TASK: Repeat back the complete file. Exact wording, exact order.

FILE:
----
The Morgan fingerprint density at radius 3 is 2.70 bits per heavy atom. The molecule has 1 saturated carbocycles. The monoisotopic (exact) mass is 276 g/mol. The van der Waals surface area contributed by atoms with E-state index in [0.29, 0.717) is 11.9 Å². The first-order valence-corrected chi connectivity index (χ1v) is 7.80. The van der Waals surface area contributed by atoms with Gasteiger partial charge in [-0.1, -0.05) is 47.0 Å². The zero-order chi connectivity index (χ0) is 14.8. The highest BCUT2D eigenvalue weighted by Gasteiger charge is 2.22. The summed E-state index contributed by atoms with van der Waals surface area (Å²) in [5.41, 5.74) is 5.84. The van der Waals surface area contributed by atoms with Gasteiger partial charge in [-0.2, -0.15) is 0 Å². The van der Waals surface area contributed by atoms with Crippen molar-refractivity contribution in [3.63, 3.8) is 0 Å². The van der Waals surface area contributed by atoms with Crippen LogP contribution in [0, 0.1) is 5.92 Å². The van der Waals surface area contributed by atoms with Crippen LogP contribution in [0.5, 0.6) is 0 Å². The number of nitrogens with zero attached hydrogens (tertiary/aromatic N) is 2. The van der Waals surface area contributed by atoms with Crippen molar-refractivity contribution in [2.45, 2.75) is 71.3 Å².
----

The Morgan fingerprint density at radius 3 is 2.70 bits per heavy atom. The molecule has 1 saturated carbocycles. The monoisotopic (exact) mass is 276 g/mol. The van der Waals surface area contributed by atoms with E-state index in [0.29, 0.717) is 11.9 Å². The first-order valence-corrected chi connectivity index (χ1v) is 7.80. The van der Waals surface area contributed by atoms with Gasteiger partial charge in [-0.1, -0.05) is 47.0 Å². The zero-order chi connectivity index (χ0) is 14.8. The highest BCUT2D eigenvalue weighted by Gasteiger charge is 2.22. The summed E-state index contributed by atoms with van der Waals surface area (Å²) in [5.41, 5.74) is 5.84. The van der Waals surface area contributed by atoms with Gasteiger partial charge in [-0.2, -0.15) is 0 Å². The van der Waals surface area contributed by atoms with Crippen molar-refractivity contribution in [3.63, 3.8) is 0 Å². The van der Waals surface area contributed by atoms with Crippen LogP contribution in [0, 0.1) is 5.92 Å². The van der Waals surface area contributed by atoms with Crippen LogP contribution in [0.5, 0.6) is 0 Å². The number of nitrogens with zero attached hydrogens (tertiary/aromatic N) is 2. The van der Waals surface area contributed by atoms with Crippen molar-refractivity contribution in [2.45, 2.75) is 71.3 Å².